World Gone By 4/20


75 years ago, April 20, 1938

• What may turn out to be the greatest May Day parade in Grays Harbor history will wind through the streets of Aberdeen on April 30. Because May 1, date on which workers in all countries except those having fascist governments celebrate labor unity, falls on Sunday this year, the local parade has been moved one day ahead to Saturday.

• Delivered in Aberdeen, the new De Luxe “85” Ford V-8 for $882.43 — includes 2 tail lights, 2 electric air horns, 2 windshield wipers, 1 cigar lighter, 3 ashtrays, a spare wheel and a headlight beam foot control.

50 years ago, April 20, 1963

• The second post-Easter pulpit exchange among ministers of this area will take place this Sunday in four churches.

Rev. Hortense Anable, minister of the Cosmopolis Methodist Church, will occupy the pulpit of the Aberdeen Congregational Church, speaking on “The Desires of Thine Heart.”

The pulpit of the Cosmopolis church will be filled by Rev. Robert Hamm, pastor of the First Christian Church, speaking on “How Do You Get the Money to God?”

The United Presbyterian Church of Aberdeen will be visited by Rev. Cyrus Gonigam who has served the Aberdeen Congregational Church for seven years. He will preach on “The Inward Splendor: A Sequel to Easter.”

The fourth participating minister is Rev. Bertram Rutan, now serving his third year at the Presbyterian Church. He will preach on “Writing God’s Message in the Dust of the Earth,” at the First Christian Church.

• Skeptics said Ocean Shores Estates would never make it as a big Harbor resort development — but now the operations is three years old, still going strong and developers say, about to enter an era of increased private home building.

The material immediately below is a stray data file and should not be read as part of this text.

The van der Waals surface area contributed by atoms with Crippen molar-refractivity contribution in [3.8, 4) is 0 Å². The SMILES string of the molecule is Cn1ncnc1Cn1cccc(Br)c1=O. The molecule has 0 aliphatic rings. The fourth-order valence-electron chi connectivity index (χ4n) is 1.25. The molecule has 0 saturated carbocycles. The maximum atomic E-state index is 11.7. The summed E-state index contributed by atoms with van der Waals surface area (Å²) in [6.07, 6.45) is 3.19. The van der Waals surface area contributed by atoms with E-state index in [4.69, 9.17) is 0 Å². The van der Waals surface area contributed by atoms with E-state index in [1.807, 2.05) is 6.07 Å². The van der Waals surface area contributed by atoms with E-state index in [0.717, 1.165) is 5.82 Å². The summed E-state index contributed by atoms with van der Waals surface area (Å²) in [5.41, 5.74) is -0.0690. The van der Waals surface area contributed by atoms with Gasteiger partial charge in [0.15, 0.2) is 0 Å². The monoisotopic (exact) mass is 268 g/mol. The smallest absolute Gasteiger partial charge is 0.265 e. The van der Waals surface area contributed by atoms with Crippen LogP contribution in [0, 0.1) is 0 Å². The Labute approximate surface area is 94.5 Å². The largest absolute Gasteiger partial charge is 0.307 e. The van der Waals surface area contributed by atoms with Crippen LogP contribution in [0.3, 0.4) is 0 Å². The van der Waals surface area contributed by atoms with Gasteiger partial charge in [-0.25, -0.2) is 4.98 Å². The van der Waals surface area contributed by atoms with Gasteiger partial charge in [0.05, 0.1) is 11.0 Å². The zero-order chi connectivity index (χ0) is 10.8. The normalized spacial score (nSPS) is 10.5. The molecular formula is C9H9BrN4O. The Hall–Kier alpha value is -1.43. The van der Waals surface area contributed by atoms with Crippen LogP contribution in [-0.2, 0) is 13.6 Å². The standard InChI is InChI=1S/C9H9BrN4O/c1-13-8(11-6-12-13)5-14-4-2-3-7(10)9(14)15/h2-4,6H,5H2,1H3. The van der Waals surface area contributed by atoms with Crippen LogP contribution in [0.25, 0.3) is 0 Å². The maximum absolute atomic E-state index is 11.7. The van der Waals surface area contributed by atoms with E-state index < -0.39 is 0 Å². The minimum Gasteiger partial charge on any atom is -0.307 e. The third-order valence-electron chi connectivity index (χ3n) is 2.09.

“We have issued 21 building permits for private homes since Jan. 1,” G.L. (Leck) Miller, general manager, revealed recently. “This we are very happy about and it is much ahead of last year.”

25 years ago, April 20, 1988

Grays Harbor is out to tap new voters. Now, registering is almost as simple as ordering a beer.

It’s part of a voter registration drive launched by more than a dozen Harbor-area tavern owners.

The newly deputized registrars were given the authority Tuesday to sign up new voters while serving them a cold one.

Bob Johnson, owner of the Pourhouse tavern in Aberdeen, says the merging of a tavern atmosphere with civic-mindedness is a tradition that dates back to colonial times. “Our original constitution was drafted in a tavern,” he said. “Taverns are a place where people tend to relax and discuss current events and politics.”

Compiled by Karen Barkstrom from the archives of The Daily World.